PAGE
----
We’re still working on some of these things and you’re welcome to try it out or give us feedback. Right now my answers are
- The autorenewal runs from a cronjob, which the OS package should install under /etc/cron.daily or perhaps /etc/cron.hourly.
- If an autorenewal fails, it will be tried again the next time (the next day or the next hour). There should also be an e-mail notification if possible.
- Yes, there are e-mail notifications but it requires having a mail submission agent installed on the machine where the client is running. This might not work on some machines and we’re not sure whether there’s a good alternative for those machines.
- We’ll probably also have e-mail notifications if renewal succeeds.
- This could change, but right now we have renewal starting at 30 days before expiry, and deployment (installing the new cert by updating the symlinks) at 20 days before expiry. The sysadmin can change this default on a systemwide basis or on a cert-by-cert basis.
- It should be possible to run the renewal manually. We do need to figure out more about the UI for this. One approach is just to run the client again and request the same names with the same key – following a patch that I’m working on this week, that should trigger basically the same code as the renewer (but you can see any errors displayed to you from the client).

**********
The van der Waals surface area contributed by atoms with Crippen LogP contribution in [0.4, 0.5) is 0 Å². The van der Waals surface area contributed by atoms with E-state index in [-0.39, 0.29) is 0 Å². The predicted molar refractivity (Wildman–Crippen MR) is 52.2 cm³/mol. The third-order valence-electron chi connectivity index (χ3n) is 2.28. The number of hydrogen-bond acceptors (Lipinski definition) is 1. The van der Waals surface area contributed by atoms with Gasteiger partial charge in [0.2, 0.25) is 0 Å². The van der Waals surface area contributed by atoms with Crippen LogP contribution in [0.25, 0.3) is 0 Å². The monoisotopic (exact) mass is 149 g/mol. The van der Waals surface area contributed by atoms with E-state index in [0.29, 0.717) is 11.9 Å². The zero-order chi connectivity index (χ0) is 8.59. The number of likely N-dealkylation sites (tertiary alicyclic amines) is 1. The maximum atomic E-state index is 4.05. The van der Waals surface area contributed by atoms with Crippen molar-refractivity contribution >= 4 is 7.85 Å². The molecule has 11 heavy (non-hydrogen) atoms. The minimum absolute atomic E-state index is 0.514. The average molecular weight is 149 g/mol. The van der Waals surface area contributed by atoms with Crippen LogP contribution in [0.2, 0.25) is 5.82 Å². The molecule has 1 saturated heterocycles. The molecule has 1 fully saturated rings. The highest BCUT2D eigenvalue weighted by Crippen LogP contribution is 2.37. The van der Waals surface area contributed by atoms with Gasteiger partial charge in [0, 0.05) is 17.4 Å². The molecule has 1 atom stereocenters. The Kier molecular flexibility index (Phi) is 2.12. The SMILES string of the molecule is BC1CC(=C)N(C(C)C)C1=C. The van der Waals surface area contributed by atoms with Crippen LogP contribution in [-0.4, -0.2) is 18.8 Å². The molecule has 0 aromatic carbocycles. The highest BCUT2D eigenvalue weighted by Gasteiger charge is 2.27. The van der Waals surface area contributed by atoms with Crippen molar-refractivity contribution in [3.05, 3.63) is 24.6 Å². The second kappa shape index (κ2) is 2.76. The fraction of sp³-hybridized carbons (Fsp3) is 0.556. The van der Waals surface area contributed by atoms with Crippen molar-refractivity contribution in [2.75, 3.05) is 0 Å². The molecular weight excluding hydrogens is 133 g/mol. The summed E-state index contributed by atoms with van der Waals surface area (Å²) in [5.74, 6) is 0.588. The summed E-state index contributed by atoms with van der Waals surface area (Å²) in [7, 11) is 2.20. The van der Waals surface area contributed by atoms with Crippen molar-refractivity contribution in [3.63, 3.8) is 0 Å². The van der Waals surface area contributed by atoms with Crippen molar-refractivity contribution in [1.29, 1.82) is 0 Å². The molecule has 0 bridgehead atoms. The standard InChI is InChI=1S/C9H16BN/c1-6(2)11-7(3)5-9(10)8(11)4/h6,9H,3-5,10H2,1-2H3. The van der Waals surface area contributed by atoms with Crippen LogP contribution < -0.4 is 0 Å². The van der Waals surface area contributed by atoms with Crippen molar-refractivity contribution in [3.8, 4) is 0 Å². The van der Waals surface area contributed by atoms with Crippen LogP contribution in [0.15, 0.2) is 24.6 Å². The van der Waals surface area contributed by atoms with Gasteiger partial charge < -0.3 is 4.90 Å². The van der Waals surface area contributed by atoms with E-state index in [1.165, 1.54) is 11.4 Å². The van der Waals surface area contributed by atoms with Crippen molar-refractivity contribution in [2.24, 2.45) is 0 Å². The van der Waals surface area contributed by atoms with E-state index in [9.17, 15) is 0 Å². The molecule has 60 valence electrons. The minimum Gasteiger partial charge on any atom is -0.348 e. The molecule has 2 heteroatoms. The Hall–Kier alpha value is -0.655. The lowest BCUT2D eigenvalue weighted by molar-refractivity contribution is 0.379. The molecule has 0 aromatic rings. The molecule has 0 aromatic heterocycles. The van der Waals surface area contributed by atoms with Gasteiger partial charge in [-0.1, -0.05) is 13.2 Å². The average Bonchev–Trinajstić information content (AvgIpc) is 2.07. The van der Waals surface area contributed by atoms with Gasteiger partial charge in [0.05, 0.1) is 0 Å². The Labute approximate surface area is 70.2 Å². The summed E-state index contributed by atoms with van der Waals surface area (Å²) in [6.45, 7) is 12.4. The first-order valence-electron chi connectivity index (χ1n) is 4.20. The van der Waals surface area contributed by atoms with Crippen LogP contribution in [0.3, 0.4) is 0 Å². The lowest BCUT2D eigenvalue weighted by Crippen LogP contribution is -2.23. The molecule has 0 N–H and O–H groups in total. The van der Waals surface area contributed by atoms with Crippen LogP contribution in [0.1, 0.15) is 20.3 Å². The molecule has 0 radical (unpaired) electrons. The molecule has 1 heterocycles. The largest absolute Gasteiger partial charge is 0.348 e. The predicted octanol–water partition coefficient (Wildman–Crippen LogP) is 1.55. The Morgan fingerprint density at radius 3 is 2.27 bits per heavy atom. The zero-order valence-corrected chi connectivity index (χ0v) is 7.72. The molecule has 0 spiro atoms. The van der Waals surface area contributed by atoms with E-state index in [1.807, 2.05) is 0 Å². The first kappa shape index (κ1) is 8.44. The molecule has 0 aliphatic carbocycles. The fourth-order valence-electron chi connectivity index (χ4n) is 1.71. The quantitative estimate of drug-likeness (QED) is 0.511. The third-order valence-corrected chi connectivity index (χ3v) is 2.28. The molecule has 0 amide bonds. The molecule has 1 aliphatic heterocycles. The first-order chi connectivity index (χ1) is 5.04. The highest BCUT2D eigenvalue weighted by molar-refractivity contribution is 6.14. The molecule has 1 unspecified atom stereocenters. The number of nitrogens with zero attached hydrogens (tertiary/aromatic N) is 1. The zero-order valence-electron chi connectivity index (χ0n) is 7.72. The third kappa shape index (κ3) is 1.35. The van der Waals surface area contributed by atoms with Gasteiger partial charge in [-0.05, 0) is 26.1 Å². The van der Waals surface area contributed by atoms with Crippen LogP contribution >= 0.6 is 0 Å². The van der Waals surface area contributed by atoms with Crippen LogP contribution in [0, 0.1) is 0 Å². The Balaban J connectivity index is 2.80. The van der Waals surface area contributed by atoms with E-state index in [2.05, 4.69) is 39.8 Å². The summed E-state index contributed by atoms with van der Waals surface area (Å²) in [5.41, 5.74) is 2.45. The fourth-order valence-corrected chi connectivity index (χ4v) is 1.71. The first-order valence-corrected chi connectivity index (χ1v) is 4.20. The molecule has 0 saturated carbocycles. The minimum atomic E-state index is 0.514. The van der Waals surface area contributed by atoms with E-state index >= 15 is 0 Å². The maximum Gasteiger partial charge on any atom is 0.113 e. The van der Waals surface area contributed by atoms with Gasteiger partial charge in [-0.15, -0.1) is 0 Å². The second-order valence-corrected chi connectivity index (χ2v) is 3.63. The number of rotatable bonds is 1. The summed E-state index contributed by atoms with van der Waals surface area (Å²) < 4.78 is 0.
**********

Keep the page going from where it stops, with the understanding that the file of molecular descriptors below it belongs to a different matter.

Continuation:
- It’s not totally clear what counts as a “manual renewal”. If you used the renewer script or the client but ran them from the command line instead of cron, then yes. If you used the manual mode of the client, then it depends on what you did with the resulting cert and I’m not sure what the best answer would be (currently, probably yes if your original cert was obtained via something other than manual or standalone mode, and no if your original cert was obtained via manual or standalone mode).
As I said, we can use some help and advice with this, so you’re welcome to try it out if you have a machine and domain that can take a test cert and then see how it works (and whether you think it ought to work differently). There are still some changes coming down the pipeline that are described in GitHub issues flagged with “milestone: renewal”.
Right now the “renewal” mechanism is implemented under the hood by getting a new cert for the same names and same key, and then installing that into an appropriate directory under /etc/letsencrypt where it will be recognized as a successor to the previous cert. “Deployment” means updating the symlink so that the symlink points to the new one, and also restarting the web server (if any) so that it notices the change. These are currently implemented as separate steps, for example because a sysadmin might want to control when the server is restarted, or might want to inspect the new cert to make sure it’s OK before it goes live.